doors, but logs onto your computer, and

switches it on. This world may not be too

distant, as the invention of the radio frequency

identification (RFID) chip, once

implanted in your hand, already has the

potential to achieve these possibilities.

Radio frequency identification is a technology

that uses communication via

electromagnetic waves to exchange data

between a terminal and an electronic tag

attached to an object, for the purpose

of identification and tracking. There are

three types of RFID tags: passive RFID

tags, which have no power source and

require an external electromagnetic field

for signal transmissions, active RFID

tags, which contain a battery and can

transmit signals once an external source

has been successfully identified, and battery

assisted passive (BAP) RFID tags,

which require an external source to work

but have greater range. Although these

technologies have the potential to make

your life much easier, they should not be


utilized until they are perfected.

The first reported RFID experiment

occurred in 1998 when British scientist

Kevin Warwick used microchips in his

hand to open doors and turn on lights

within a building. Since then, the usage

of microchips in general has expanded

beyond the realm of household appliances

and everyday convenience. By a

growing margin, microchips are being

used in the business sector to track pallets

and goods. The biggest user of this

technology is Wal-Mart, which introduced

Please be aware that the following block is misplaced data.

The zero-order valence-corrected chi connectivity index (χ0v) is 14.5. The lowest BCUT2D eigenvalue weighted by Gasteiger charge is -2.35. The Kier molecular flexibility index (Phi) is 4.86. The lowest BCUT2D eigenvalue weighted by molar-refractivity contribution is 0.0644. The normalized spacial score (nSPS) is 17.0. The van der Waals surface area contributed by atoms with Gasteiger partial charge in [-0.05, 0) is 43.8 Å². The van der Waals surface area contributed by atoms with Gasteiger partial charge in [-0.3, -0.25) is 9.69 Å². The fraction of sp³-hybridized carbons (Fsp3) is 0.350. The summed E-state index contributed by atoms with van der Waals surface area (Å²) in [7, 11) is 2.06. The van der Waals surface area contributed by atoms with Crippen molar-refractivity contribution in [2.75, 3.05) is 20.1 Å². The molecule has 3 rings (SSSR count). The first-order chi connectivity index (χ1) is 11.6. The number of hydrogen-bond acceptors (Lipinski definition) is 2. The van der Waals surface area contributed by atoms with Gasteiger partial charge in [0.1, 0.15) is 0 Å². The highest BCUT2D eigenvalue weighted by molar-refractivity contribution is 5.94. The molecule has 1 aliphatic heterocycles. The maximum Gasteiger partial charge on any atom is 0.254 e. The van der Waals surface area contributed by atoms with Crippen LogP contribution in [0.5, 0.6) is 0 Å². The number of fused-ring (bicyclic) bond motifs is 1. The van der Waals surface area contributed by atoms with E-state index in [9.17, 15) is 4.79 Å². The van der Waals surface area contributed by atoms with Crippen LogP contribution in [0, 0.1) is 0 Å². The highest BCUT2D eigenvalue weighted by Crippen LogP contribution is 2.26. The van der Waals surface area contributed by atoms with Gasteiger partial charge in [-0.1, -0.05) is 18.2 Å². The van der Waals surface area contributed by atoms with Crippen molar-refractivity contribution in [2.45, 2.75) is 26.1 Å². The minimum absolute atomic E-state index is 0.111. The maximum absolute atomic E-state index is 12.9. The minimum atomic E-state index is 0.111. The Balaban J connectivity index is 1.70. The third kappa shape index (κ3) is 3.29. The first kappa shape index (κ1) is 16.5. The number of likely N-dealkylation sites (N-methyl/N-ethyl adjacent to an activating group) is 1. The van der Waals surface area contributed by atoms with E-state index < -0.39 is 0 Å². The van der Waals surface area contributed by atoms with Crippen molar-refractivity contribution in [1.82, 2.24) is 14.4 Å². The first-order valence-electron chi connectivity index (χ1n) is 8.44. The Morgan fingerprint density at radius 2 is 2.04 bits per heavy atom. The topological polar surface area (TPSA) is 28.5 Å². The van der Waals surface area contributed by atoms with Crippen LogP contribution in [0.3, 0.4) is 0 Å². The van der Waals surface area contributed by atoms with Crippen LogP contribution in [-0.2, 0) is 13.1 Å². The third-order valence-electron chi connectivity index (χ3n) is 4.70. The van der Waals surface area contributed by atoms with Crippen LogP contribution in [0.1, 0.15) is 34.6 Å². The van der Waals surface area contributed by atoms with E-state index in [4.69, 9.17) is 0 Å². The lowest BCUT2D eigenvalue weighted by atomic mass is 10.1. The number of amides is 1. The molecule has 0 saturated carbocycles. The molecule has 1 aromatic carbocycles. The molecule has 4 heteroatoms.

this very technology on December

7, 2004. Using microchips to track allows

increased prevention of counterfeit

and burglary. The RFID tags contain a

chip that consists of the information detailing

what is in a case or on a pallet of

goods. Rather than having a worker with

a handheld scanner logging in barcodes,

the system lets a computer system use a

radio signal to log the goods as they arrive

at the loading dock. While RFID

tags are not expected to overtake regular

barcodes for quite a while, their potential

for more efficiency will lead to the lowering

of potential theft and counterfeiting

which costs companies $500 billion

worldwide. Any technology that through

its efficiency, can save companies billions

of dollars, is sure to cement its place in industry

in the future. Wal-Mart is only one

“In a world where we constantly strive for

convenience and efficiency, is the microchip

the answer to our prayers right now?”

example of the many companies that are

beginning to use this technology since

its inception just under a decade ago. Of

course, the microchip’s capabilities are

not just limited to labeling the out side of

the package from which your MacBook

Pro came from.

Besides the aforementioned reasons

for the implanting of microchips in humans

for natural convenient reasons (i.e.

opening your car door), microchips also

have a future in the medical, security, and

public service industries. It is important

to take into account that a microchip can

be like a flash drive that stores one’s school

The Horace Mann Review | Vol. XX

work, or a computer hardrive—it has the

ability to store no small figure of information.

With these capabilities, a microchip

can be implemented in a human containing

that person’s entire medical history,

including but not limited to past illnesses,

symptoms, and possible medications. The

Positive ID Corporation, once a leader in

microchips for medical purposes, distributed

the implantable chip known as

VeriMed until it was discontinued in the

second quarter of 2010. The company

had suggested that the implant could be

used to retrieve medical information in

the event of an emergency. This is based

on the notion that each VeriChip implant